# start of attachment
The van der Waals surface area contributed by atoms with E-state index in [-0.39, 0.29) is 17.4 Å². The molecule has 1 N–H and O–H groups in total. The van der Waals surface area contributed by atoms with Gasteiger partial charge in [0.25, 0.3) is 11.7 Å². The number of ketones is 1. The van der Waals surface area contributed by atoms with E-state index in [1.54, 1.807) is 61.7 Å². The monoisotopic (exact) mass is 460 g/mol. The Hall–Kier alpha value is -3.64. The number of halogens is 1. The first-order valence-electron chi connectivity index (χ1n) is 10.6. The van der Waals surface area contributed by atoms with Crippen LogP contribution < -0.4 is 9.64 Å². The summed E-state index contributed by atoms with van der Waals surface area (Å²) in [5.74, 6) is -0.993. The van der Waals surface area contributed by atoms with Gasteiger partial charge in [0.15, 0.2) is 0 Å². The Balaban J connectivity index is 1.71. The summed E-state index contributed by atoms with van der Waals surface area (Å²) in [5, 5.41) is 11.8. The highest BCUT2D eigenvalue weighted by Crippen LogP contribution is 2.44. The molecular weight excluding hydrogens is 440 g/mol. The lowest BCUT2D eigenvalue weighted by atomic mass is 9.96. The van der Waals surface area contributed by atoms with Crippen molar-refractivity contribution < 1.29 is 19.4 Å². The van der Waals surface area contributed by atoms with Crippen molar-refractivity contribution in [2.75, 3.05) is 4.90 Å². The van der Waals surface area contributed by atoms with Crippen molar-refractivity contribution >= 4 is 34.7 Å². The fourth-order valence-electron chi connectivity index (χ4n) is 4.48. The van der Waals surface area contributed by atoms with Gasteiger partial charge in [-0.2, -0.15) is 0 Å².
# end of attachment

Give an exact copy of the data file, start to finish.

The van der Waals surface area contributed by atoms with E-state index in [-0.39, 0.29) is 17.4 Å². The molecule has 1 N–H and O–H groups in total. The van der Waals surface area contributed by atoms with Gasteiger partial charge in [0.25, 0.3) is 11.7 Å². The number of ketones is 1. The van der Waals surface area contributed by atoms with E-state index in [1.54, 1.807) is 61.7 Å². The monoisotopic (exact) mass is 460 g/mol. The Hall–Kier alpha value is -3.64. The number of halogens is 1. The first-order valence-electron chi connectivity index (χ1n) is 10.6. The van der Waals surface area contributed by atoms with Crippen LogP contribution < -0.4 is 9.64 Å². The summed E-state index contributed by atoms with van der Waals surface area (Å²) in [5.74, 6) is -0.993. The van der Waals surface area contributed by atoms with Gasteiger partial charge in [0.15, 0.2) is 0 Å². The Balaban J connectivity index is 1.71. The summed E-state index contributed by atoms with van der Waals surface area (Å²) in [5, 5.41) is 11.8. The highest BCUT2D eigenvalue weighted by Crippen LogP contribution is 2.44. The molecular weight excluding hydrogens is 440 g/mol. The lowest BCUT2D eigenvalue weighted by atomic mass is 9.96. The van der Waals surface area contributed by atoms with Crippen molar-refractivity contribution < 1.29 is 19.4 Å². The van der Waals surface area contributed by atoms with Crippen molar-refractivity contribution in [2.75, 3.05) is 4.90 Å². The van der Waals surface area contributed by atoms with Crippen molar-refractivity contribution >= 4 is 34.7 Å². The fourth-order valence-electron chi connectivity index (χ4n) is 4.48. The van der Waals surface area contributed by atoms with Gasteiger partial charge in [-0.2, -0.15) is 0 Å².